- Purchase a low-cost system that is certified to accept integrated eWIC payments (approximately $2000)
- Upgrade an existing point of sale system so that it can accept integrated eWIC payments.
- Puchase a new point of sale system from a qualified value-added reseller, which will be capable of processing integrated eWIC payments (starting at approximately $12,000)
Q: In deciding with which stores it may cost-share, how will the WIC Program decide which stores are needed for participant access?
A: The USDA allows the WIC Program to help a vendor pay for the costs of eWIC equipment and transaction costs, if the vendor is “necessary for participant access”. If there are no other stores nearby, and no public transportation that people could use to get to another store, WIC may be able to help pay for the eWIC equipment and fees. We’ll give stores more information on this as we get closer to implementing eWIC.
Q: What will happen if stores do not have an integrated system? Can they no longer be a WIC vendor?
A: Stores without an integrated cash register system will have alternatives that allow them to remain a WIC vendor. A multi-function stand-beside terminal can be used to process eWIC cards, and a dial-up or broadband internet connection can be used to allow the terminal to complete the transaction.
Q: Will there be any fees passed on to the retailer as a result of the conversion to eWIC?
A: Yes. As with SNAP and Credit/Debit, stores with integrated POS systems, will be responsible for transaction fees. Stores with stand-beside terminals may be able to have transaction fees covered during the roll-out period, but will be responsible for the fees after implementation is complete.
Q: Why can’t Minnesota WIC just use the existing SNAP cards and terminals?
A: For a variety of reasons related to program requirements, technology, and funding, WIC must have its own EBT card and system. A WIC transaction is much more complicated than a SNAP transaction, so the benefits are programmed differently. However, if a store is not integrated, it may be required that their stand-beside terminal be multi-function so that it takes both WIC and SNAP transactions.
Q: Could we try out one of these multi-function stand-besides devices before implementation?
A: Minnesota WIC will provide some examples of the eWIC stand-beside terminals in action. These terminals are similar to terminals that may currently be used for SNAP EBT, but will have more functionality.
Differences between eWIC Card and Paper Vouchers
Q: What are some of the benefits of eWIC to Retailers?
A: Benefits of eWIC to retailers include:
- If the item scans as WIC allowed, it is allowed. If it does not scan as WIC allowed, cashiers cannot override the eWIC system.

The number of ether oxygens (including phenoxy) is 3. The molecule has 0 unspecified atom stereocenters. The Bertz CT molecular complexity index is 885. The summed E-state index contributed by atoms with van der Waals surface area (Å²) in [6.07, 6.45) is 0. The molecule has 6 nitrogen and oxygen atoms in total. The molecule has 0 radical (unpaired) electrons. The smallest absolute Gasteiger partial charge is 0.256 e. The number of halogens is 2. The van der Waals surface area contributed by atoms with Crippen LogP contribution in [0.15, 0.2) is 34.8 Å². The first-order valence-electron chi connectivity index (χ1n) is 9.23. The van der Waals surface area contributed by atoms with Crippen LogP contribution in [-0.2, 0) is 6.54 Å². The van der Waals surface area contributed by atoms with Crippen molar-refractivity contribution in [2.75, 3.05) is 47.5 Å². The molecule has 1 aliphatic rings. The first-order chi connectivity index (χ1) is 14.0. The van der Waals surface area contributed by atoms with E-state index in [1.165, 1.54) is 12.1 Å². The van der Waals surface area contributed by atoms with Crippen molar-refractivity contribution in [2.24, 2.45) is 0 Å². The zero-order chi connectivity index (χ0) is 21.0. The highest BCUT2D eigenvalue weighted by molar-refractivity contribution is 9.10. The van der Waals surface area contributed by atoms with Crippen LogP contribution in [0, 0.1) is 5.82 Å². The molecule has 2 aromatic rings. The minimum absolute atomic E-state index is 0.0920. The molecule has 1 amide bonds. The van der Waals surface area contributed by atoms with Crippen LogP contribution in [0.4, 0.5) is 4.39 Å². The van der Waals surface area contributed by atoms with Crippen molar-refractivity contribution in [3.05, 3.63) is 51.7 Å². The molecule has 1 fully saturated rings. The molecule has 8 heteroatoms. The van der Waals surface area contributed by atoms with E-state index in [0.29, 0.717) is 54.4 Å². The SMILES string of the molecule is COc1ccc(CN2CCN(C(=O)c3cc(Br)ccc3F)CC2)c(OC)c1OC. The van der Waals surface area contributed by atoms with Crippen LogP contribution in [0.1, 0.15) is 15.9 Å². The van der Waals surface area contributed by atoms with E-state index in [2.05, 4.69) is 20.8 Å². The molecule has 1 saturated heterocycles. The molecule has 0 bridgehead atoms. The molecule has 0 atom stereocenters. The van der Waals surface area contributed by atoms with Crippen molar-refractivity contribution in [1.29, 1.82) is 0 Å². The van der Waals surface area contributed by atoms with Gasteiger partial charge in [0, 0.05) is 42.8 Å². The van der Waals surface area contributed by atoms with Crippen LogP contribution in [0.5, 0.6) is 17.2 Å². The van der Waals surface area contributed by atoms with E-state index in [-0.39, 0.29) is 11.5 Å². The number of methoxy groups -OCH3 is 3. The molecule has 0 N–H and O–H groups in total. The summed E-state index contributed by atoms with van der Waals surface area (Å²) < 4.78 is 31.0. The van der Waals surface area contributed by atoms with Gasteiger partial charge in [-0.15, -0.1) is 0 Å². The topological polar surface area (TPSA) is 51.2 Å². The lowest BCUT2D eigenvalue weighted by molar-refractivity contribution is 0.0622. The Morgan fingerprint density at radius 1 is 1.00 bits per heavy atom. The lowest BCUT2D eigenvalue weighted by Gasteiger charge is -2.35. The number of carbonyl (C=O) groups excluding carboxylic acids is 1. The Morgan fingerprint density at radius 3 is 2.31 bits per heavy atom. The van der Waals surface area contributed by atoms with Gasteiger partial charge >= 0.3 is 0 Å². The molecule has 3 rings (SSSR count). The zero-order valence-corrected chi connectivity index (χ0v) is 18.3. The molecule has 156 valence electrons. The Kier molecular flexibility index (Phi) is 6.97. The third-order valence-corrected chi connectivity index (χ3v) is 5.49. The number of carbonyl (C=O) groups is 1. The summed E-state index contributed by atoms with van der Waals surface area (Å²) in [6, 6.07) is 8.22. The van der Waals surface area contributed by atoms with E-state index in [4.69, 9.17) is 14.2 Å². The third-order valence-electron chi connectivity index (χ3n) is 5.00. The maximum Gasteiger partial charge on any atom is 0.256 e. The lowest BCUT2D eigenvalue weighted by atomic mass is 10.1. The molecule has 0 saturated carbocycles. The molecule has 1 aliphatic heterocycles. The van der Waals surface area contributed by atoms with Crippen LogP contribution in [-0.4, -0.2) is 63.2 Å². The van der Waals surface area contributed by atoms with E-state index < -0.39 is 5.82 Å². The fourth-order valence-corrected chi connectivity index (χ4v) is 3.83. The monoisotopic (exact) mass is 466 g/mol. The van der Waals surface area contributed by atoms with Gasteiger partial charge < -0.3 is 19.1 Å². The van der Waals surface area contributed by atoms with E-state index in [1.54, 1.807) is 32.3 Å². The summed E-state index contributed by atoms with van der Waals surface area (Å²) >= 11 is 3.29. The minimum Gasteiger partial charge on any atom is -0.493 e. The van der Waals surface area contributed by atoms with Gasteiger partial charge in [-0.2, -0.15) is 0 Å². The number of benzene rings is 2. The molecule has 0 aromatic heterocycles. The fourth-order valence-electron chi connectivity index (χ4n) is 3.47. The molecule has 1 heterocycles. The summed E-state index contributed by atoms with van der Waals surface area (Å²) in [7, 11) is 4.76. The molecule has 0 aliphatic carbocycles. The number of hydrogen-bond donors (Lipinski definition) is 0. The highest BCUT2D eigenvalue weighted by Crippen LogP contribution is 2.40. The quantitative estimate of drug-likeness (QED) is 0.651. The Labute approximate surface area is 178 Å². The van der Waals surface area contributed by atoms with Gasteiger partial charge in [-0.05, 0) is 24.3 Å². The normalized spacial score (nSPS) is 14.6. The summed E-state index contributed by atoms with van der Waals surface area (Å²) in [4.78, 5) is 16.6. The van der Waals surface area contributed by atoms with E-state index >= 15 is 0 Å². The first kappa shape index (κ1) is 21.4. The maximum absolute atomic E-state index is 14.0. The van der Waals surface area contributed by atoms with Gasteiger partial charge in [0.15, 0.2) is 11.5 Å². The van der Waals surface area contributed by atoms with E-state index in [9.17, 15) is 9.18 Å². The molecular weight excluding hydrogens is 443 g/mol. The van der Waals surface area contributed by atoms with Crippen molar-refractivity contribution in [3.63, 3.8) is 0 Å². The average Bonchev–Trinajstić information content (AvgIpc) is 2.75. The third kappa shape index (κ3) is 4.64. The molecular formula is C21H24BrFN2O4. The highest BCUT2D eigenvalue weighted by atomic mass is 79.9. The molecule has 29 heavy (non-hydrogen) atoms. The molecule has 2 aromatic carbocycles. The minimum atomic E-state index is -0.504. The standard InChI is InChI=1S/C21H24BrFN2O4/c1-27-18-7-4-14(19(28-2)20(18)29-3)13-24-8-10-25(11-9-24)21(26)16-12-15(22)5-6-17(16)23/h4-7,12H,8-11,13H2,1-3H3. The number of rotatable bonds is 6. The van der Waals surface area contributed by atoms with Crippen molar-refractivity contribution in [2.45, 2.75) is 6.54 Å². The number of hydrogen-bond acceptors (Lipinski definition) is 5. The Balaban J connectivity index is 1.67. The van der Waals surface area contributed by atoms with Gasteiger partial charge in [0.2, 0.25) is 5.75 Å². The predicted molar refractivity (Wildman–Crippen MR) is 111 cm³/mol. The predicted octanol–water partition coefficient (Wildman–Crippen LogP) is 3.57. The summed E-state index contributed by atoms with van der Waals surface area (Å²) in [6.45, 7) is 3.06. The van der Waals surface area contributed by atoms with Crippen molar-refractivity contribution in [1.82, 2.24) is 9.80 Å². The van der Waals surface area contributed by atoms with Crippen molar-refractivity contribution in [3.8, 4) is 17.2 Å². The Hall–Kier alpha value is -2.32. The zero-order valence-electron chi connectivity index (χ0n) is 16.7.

- For retailers with an integrated eWIC system, it is a quicker, more discreet transaction.
- No need to check ID folder for signatures. Each card has a pin number; if someone has the pin number, he or she can shop for WIC foods.
- No need to deal with vouchers – smudgy stamps, dates of use, forgotten signatures, rejections, etc.
- Faster reimbursement.
Q: What are some of the benefits of eWIC to WIC Participants?
A: Benefits of eWIC to participants include:
- Can purchase foods as needed throughout the month – no need to buy everything on the voucher at once.
- Household benefits are combined on one card.
- eWIC cards are more discrete than vouchers
- No need to carry an ID folder – anyone with the PIN can use a WIC card.
Q: How does eWIC impact the participant experience at check-out?
A: As with any change, there can be challenges, but overall, participants in other states report preferring eWIC to paper vouchers. Challenges include initial participant and cashier orientation to use of the new card, and participants occasionally discovering that an item they’ve always purchased is not actually a WIC allowed item included in their food package. Benefits include a more immediate, straight-forward check out process. Many participants report that combined benefits for the whole family are also easier to track.
Q: Will there be additional paperwork for stores to complete after the eWIC transition?
A: No. There will be less paperwork for stores after the eWIC transition. Stores will not have to deal with stamping or depositing returned vouchers.
Q: Does eWIC reduce fraud?
A: While there is strict oversight with eWIC in terms of which foods may be purchased, eWIC does not eliminate fraud. Minnesota WIC will work with other states and groups to identify patterns of fraud and hold violators accountable. eWIC assures strict oversight in terms of which foods may be purchased and the eWIC card can be deactivated if it’s lost or stolen. eWIC also adds new tools for fraud detection. Minnesota WIC will leverage information from other states and partners to identify new ways to prevent and detect fraud and hold violators accountable.
Q: How will participants know what they can buy with WIC Cards if they don’t have a voucher with the items listed on it?
A: There are many ways for participants to know the benefit balance of the WIC card:
- Shopping List printed at the clinic, combined with receipts
- My MN WIC App – note that participants will be able scan barcodes and the app will tell them if a food is allowed and if they have benefits available to buy it
- Balance Inquiry at checkout
- Online Portal
- 1-800 Number
WIC customers and cashiers will still refer to the WIC Shopping Guide to know which foods are allowed. The WIC customer will be able to buy any of the foods in the shopping guide or App if the UPC is in the APL and the category of foods is listed in the customer’s Shopping List.
Q: How will Cashiers and grocery store staff know what the participant can get with their card? Sometimes we offer to help the customer find a WIC allowed item if they have one that is not allowed.
A: It is always possible to run a balance inquiry, print the receipt, and use it to help the customer find an allowed item. The customer may also be able to show the employee their balance on the My Minnesota WIC app.